Clinical Challenges

Clinical Challenges - March 2018 What's your diagnosis?

Published previously in Gastroenterology (2016;151[1]:40-2).

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A 78-year-old man was admitted because of an exacerbation of interstitial pneumonia and was started on steroid therapy. On the next hospital day, he had a stroke. Because of persistent dysphagia, a percutaneous endoscopic gastrostomy tube was placed uneventfully 30 days later.
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On hospital day 64, he suddenly developed fever, jaundice, and abdominal distention, followed by hypotension, oliguria, and respiratory failure. Laboratory tests revealed the following: white blood cell count, 44,300/mcL; serum albumin, 2.6 g/dL; aspartate aminotransferase, 1880 U/L; alanine aminotransferase, 1096 U/L; bilirubin, 1.21 mg/dL; and C-reactive protein, 13.5 mg/dL.
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He was diagnosed with septic shock and acute renal failure and was started on continuous hemodiafiltration and mechanical ventilation. Computed tomography (CT) of the abdomen showed marked ascites (Figure A, B), and a diagnostic paracentesis revealed a dark, greenish-brown fluid (Figure C) with a bilirubin level of 14.8 mg/dL.

What is your diagnosis and treatment?


The diagnosis: Spontaneous gallbladder perforation

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No definite site of perforation was observed in the biliary tract by CT. However, with a suspicion of biliary tract perforation, 3-dimensional drip-infusion CT cholangiography was performed, which revealed a leakage of contrast medium from the gallbladder fundus (Figure D, arrow) into the subhepatic space, leading to a diagnosis of spontaneous gallbladder perforation. Endoscopic retrograde cholangiography confirmed the perforation at the same site (Figure E, F, arrows). An endoscopic nasobiliary drainage tube was placed, and bile was aspirated continuously. Four weeks later, when the general condition of the patient stabilized, cholecystectomy was performed. Histologic examination showed a 3-mm perforation in the gallbladder fundus with marked necrosis of the gallbladder wall associated with chronic cholecystitis. No stones were found. He had an uneventful recovery and was discharged in an improved condition.

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Gallbladder perforation is a rare but life-threatening complication of cholecystitis with or without stones, with a recently reported mortality rate of 9.5%.1 Niemeier2 classified the condition into three types: type I (acute), free perforation and generalized peritonitis; type II (subacute), localized peritonitis and pericholecystic abscess; and type III (chronic), cholecystoenteric fistula. These classifications are still in use. Our patient had a type I perforation. The most common site of perforation is the fundus because of its poor blood supply. Predisposing factors for spontaneous gallbladder perforation include cholelithiasis, infections, diabetes mellitus, atherosclerosis, and steroid therapy, which was observed in the present case.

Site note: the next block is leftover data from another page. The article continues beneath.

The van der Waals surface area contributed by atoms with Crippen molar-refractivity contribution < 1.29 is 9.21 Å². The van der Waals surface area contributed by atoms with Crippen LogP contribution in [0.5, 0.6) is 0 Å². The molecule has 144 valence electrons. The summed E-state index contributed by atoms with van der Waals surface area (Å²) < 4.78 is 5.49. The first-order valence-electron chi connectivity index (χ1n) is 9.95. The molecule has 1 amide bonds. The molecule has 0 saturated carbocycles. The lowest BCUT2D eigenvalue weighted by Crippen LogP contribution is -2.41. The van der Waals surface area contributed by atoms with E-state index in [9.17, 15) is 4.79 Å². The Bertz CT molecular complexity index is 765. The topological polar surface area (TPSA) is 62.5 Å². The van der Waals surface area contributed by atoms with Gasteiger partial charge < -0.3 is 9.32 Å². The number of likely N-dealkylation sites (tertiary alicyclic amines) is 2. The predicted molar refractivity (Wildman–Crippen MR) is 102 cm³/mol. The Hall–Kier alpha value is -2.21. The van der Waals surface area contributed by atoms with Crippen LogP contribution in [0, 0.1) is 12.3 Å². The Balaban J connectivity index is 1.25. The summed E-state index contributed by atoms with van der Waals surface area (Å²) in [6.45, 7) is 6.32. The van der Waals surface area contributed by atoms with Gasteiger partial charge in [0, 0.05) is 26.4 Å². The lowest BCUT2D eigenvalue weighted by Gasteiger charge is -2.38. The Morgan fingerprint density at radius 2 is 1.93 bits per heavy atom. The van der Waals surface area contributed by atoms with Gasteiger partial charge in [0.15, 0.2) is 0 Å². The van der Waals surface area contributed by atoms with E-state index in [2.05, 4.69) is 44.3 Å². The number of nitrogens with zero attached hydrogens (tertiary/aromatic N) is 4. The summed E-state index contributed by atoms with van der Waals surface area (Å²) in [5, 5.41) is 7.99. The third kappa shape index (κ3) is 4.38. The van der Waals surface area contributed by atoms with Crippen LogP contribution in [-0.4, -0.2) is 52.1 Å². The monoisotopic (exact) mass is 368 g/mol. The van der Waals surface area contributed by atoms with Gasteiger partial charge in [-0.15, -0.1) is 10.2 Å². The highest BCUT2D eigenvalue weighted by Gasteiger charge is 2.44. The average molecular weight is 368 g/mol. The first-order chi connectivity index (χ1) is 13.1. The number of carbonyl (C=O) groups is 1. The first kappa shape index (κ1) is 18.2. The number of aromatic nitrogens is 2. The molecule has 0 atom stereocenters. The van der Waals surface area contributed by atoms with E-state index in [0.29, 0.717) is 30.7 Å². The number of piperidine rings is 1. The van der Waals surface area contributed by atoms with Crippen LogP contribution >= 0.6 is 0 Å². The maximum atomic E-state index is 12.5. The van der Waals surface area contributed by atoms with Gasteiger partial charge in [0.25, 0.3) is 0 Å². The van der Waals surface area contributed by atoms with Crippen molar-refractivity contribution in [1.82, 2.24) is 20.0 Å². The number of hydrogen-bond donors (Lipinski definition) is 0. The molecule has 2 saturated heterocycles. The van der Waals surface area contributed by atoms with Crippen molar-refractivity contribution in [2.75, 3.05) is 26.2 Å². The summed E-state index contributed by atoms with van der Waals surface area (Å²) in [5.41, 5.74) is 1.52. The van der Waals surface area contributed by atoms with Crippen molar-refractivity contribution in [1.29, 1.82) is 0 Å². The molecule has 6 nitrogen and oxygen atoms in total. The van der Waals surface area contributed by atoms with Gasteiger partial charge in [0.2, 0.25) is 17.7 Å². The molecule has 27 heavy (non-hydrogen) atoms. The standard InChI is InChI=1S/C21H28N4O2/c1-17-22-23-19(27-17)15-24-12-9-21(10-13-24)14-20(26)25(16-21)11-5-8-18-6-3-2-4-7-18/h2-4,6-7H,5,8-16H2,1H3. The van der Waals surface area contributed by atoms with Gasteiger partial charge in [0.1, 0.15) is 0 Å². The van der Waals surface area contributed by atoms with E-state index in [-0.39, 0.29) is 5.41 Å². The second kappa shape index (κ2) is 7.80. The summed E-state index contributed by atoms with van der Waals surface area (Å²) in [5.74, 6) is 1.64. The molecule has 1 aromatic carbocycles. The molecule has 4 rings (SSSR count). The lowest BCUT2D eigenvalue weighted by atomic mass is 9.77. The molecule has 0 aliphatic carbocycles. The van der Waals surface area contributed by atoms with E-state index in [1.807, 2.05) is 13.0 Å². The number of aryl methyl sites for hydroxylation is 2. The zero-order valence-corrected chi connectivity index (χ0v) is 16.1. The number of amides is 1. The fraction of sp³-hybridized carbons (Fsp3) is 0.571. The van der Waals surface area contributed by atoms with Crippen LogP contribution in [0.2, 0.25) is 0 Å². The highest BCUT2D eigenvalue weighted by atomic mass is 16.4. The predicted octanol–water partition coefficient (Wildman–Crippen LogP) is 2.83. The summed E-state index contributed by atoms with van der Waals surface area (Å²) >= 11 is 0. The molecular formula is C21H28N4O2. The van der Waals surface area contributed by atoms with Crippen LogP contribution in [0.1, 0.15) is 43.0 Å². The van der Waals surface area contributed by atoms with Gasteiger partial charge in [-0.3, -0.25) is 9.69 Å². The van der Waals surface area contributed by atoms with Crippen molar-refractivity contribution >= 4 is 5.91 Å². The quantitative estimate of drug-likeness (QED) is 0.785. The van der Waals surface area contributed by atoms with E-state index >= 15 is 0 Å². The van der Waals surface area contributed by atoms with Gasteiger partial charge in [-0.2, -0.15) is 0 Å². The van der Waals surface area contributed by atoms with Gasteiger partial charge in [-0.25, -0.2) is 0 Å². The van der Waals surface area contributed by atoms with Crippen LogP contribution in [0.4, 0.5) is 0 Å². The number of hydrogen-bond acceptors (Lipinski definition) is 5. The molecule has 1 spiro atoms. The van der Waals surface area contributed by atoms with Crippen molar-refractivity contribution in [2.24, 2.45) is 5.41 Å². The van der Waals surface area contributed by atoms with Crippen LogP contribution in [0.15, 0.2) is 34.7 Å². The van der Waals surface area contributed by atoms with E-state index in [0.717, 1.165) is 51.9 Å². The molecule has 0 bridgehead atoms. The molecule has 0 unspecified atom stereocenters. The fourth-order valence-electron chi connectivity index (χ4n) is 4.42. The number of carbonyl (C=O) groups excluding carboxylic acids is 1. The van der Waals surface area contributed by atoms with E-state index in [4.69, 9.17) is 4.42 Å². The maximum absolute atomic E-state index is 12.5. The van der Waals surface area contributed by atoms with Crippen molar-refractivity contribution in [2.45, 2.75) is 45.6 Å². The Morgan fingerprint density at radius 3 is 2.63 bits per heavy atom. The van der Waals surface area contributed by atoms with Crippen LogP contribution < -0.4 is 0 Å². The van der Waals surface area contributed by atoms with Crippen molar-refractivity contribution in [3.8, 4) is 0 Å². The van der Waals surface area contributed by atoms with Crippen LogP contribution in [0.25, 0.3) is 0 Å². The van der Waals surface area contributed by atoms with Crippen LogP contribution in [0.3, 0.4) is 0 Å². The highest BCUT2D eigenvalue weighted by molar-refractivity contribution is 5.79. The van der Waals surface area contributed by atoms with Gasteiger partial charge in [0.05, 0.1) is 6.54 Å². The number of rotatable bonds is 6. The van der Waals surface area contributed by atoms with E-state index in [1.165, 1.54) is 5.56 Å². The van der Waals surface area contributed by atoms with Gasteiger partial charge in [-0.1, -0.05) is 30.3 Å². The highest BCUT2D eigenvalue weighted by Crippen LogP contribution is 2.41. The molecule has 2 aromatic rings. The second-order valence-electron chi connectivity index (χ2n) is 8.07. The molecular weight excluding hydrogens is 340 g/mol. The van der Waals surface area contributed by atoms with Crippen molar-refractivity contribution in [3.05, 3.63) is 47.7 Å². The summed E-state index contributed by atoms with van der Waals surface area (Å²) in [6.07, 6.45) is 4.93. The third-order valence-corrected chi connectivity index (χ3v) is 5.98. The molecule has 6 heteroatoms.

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The diagnosis is suggested by ultrasonography, CT, magnetic resonance imaging, endoscopic retrograde cholangiography, or cholescintigraphy. As observed in the present case, drip-infusion CT cholangiography provides high-quality images of the biliary system; however, the availability of intravenous cholangiographic contrast media is limited to a few countries.3 The difficulties in diagnosis cause a delay in treatment and lead to high morbidity and mortality. Gallbladder perforation should be considered as a differential diagnosis in patients presenting with peritonitis with an unknown etiology.


1. Ausania, F., Guzman Suarez, S., Alvarez Garcia, H. et al. Gallbladder perforation: morbidity, mortality and preoperative risk prediction. Surg Endosc. 2015;29:955-60.
2. Niemeier, O.W. Acute free perforation of the gall-bladder. Ann Surg. 1934;99:922-4.
3. Hyodo, T., Kumano, S., Kushihata, F. et al. CT and MR cholangiography: advantages and pitfalls in perioperative evaluation of biliary tree. Br J Radiol. 2012;85:887-96.

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